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PBT Roundtable: Who’s third best in the East?


Each week the PBT writers sit at a virtual roundtable and discuss the NBA topic of the day. This week’s question: 

The Heat and the Pacers have been the clear class of the Eastern Conference so far, but who is the third best team there right now? Who will be at the end of the season?

Kurt Helin: Right now I have to say the Hawks are the third best as they are actually over .500. Which separates them from everyone else. Pomona College’s own Mike Budenholzer has helped build a Top 10 defense and they have a solid offense with Jeff Teague having his best season ever at the point. By the end of the season…. I think one of the New York teams is going to figure it out and get good (not as good as Miami or Indiana, but better than they are now). I think the Nets are the more likely candidates because if they can get Deron Williams and more importantly Brook Lopez (their best player — at both ends oddly) back on the court things will improve dramatically. The Knicks could get going as well, but I still don’t love their roster construction. But one of them has to figure it out… right? Don’t they?

Dan Feldman: Now: Toronto Raptors. The Raptors lost to my runner-up, the Atlanta Hawks, but the Hawks don’t have any wins more impressive than that and have actually been outscored this season. The Raptors have challenged some good teams thanks to their deep assortment of mid-level talent, and I believe close losses can be telling. Yup, that’s the East right now. The third best team has the best losses.

End of season: Chicago Bulls. Even though Derrick Rose isn’t returning this season, Jimmy Butler will, and he’ll definitely help. The Bulls have a +9.8 net rating when he’s on the court. and -4.9 when he’s not. That’s swayed by his absence overlapping with Rose’s, but Butler is an emerging force. Plus, I just trust Tom Thibodeau to build a quality defense with this group. Without Rose last season, Chicago still won a playoff series in a tougher Eastern Conference.

Brett Pollakoff: Right now, nobody can stake a legitimate claim to third. Atlanta, Toronto, and Chicago all have their merits and are close enough record-wise, but the hottest team has been the Wizards thanks to multiple 30-point performances from John Wall that have them currently riding a three-game winning streak.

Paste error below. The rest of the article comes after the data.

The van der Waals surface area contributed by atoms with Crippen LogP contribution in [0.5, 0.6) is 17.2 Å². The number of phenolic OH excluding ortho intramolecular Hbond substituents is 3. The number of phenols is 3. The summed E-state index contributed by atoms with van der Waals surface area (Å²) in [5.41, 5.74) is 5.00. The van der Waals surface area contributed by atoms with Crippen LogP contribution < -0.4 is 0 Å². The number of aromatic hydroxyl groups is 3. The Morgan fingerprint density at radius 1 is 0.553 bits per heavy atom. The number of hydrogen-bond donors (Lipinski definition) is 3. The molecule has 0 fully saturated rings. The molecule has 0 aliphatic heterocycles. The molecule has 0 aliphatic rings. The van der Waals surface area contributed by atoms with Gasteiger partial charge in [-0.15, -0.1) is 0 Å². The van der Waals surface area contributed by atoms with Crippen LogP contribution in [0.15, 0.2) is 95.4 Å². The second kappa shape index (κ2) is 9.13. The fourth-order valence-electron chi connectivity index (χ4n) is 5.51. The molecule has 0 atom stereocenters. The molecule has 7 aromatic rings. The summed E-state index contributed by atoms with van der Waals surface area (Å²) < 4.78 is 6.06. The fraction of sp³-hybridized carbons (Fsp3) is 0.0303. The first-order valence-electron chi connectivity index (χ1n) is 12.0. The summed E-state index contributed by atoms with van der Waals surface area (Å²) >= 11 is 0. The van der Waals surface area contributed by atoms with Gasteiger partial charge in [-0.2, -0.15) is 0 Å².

As Dan mentioned, Chicago seems to be the obvious choice long-term to claim this crown, based on their success a season ago without Derrick Rose in getting to the second round of the playoffs — and that’s before we count on the improved game of Jimmy Butler to compliment the likes of All-Star talents in Luol Deng and Joakim Noah.

But because the conference is so mediocre overall, I’ll go with the Nets. Look, all they ned is to get Brook Lopez and Deron Williams healthy and they should show immediate improvement in a relatively short span once the team builds some chemistry around a consistent starting lineup and the rotations that follow. Brooklyn has a ways to go just to get back to .500, but given the huge dropoff in talent once you get past the Heat and the Pacers, it makes sense that the team most talented on paper would rise to the top of that group before the regular season is finished.

Byron Scott isn’t thinking about next year’s draft

Byron Scott

A month into the season, the Lakers the only team in the Western Conference that can absolutely be written out of any hopes of playoff contention. They’re in an awkward position with the upcoming draft: they still need talent long-term, and they owe their pick to the Sixers if it’s outside of the top three. Not surprisingly, Byron Scott isn’t thinking about it at all.

Via Mark Medina of the Los Angeles Daily News:

With the Lakers fielding the NBA’s second-worst record, how much effort will the franchise put in retaining its top-3 protected draft pick?

“I don’t think about that whatsoever,” Lakers coach Byron Scott said. “I probably won’t until April. That’s something I can’t control.”